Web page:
The dominant vein orientation in the Main Zone is a north-south set of metre-scale veins that have been traced over a strike length of up to 1.8 km, and were exploited in the old underground workings. The vein mineralogy is predominantly quartz-carbonate-sulphide with occasional molybdenite and magnetite. A secondary set, with a similar mineralogy, are oriented NNE-SSW, distinctly crosscutting the north-south veining and merging with them in places. A third, and final vein set occurs as spatially limited radial veins around the central dome of the Main Zone mineralisation, and are only present on the western side of the dome where they appear to be restricted to the Middle Mixed Clastics tectono-stratigraphic unit (Gregory et al., 2010; 2012). The first two vein sets are chalcopyrite rich and contain minor molybdenite, while the third has relatively abundant molybdenite with significant monazite, brannerite and minor chalcopyrite (Torrealday et al., 2000).
In the Northwest Zone, veining is considerably different, although three main, but more evenly distributed, vein orientations are present. The dominant vein set still appears to be north-south, with a second east-west set, represented by relatively few veins, and a third WNW-trending orientation. Veins in the Northwest zone are generally much wider than those in the Main Zone, reaching widths of up to 15 m, although the bulk mineralogy is similar in both zones, with quartz-carbonate-sulphide as the most common components. However, vein minerals are even coarser-grained in the Northwest Zone.
Mineralised veins in both zones usually have associated alteration haloes dominated by albite replacement and bleaching of host stratigraphy. The veins and vein swarms are surrounded by alteration halos of albite, ferroan dolomite, ferroan calcite, quartz, green muscovite (V-rich roscoelite) and rutile. These haloes vary from millimetres to several metres in width, depending on the lithology hosting the vein, typically large and diffuse within carbonaceous units and more restricted within the garnetiferous and knotted schists. Disseminated mineralisation is often associated with these haloes and is commonly present in the phyllites, carbonaceous phyllites and marble units.
Ore veins - an example of 'Kansanshi-type veins' composed chiefly of quartz (grey), carbonate (white) and sulphide (chalcopyrite-pyrite-pyrrhotite), tarnished examples of which are indicated by the arrowheads. Photograph by Mike Porter, 2014.
Strata-bound, sediment-hosted mineralisation usually occurs within the sulphidic veined zone, occurring within altered (primarily albitised) haloes developed around veins. The widths of the alteration haloes vary considerably, controlled by the host lithology. Haloes are broad in carbonaceous phyllites, but much more restricted in schists and marbles. These haloes are asymmetrically developed around veins. Relatively dense vein swarms (with ~1m spacing) will generally have alteration and mineralisation over the entire intervein vein interval, although the outer margin of the swarm will only be altered and mineralised over a few cms. This apparent asymmetry to mineralised alteration haloes may reflect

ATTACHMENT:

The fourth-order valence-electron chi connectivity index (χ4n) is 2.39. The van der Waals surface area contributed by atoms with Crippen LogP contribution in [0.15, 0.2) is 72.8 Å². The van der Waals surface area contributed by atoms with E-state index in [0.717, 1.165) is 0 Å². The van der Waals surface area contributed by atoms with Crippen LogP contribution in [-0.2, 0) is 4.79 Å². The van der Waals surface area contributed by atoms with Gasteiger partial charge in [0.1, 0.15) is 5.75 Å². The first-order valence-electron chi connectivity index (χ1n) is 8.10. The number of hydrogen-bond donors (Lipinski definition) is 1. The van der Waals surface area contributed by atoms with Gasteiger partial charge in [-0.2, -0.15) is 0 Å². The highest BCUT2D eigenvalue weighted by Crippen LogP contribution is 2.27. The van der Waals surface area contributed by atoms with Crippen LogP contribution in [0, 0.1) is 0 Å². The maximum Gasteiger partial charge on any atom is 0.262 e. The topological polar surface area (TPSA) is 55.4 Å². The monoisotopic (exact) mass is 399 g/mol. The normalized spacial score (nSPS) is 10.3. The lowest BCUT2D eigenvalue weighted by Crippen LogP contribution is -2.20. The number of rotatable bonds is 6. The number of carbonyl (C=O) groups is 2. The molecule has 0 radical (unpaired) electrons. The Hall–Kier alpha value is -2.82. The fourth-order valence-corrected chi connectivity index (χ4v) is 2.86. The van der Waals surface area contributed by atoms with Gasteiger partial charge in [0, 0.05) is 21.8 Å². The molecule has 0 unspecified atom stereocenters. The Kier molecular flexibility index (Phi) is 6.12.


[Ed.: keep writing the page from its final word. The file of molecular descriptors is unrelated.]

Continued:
lateral fluid flow between veins as a result of fluid pressure differentials.
The sediment hosted mineralisation occurs as bedding-parallel disseminated and stringer chalcopyrite which is dominantly present within phyllites and carbonaceous phyllites. Organic carbon within the phyllites acted as a redox boundary, promoting the precipitation of sulphides. Disseminated sulphides are also found within dolomites, though less frequently. Sulphide species are typically chalcopyrite, bornite, pyrite and pyrrhotite.
Sediment-hosted copper sulphide mineralisation is present in the Main Zone, but is almost non-existent in the Northwest Pit, where veins are considerably thicker, but tend to have a wider spacing. Hence the mineralisation is not continuous between veins and only occurs as thin selvedges.
Sulphide stockwork-breccia style mineralisation is structurally controlled and corresponds to zones of greater intensity of veining (Hanssen et al., 2010), occurring as brecciated veins and breccia zones of altered wall rock and vein fragments in a matrix of ferroan dolomite, calcite, albite, quartz, rutile and rare chalcopyrite. It is predominantly found in the Main Zone dome region, where all of the stratigraphic units are mineralised, and extends deep into the Lower Pebble Schist directly below the centre of the original dome, forming wide zones of altered and mineralised wall rock in addition to the sulphide veins themselves. Some of the main developments of sulphide breccias include a north-south elongate 5400 zone slightly to the east of, and overlying the Main Zone doming, and at depth, as the 4800 zone, another linear north-south trending structure interpreted to represent a strike-slip fault.
Weathering profiles beyond of the mineralised zones at Kansanshi, where vertical faults and veins are largely absent, are simple, with a depth of weathering generally of <100 m. However, as the primary sulphide mineralisation of the deposit is intimately associated with vertical faults and veining which allow local oxidation to depths of as much as 500 m, the weathering profiles within the ore zone are complex and deep.
The weathering profile comprises an:
Upper leached zone - which contains little copper, other than refractory mineralisation, where elemental copper is contained in the matrix of smectite clays, and in iron oxides and hydroxides (e.g., cupriferous goethite). Although grades can range from 0.5% to 1% Cu, typically <30% is acid soluble, and as a result it is not regarded as being economically viable. Refractory mineralisation is found predominantly in the northern area of Main pit, in the saprolite zone of the Upper Mixed Clastics.
Oxide zone - the proportion of soluble copper "oxides" (malachite, tenorite, cuprite, chrysocolla and rare azurite) gradually increases with depth, mixed with progressively lesser amounts of refractory mineralisation. The top of the oxide zone is regarded as where the proportion of total copper that is acid soluble is > 80%. Oxide mineralisation is developed in veins, alteration haloes and dispersed into the surrounding lithologies, with more diffuse margins than the primary sulphide zoning due to the mobilisation and both lateral and vertical dispersion of the copper minerals during weathering. Gangue minerals are predominantly smectite clays, calcite, marble, iron oxides and hydroxides. In general the oxide zone tends to follow the morphology of the primary sulphide vein sets.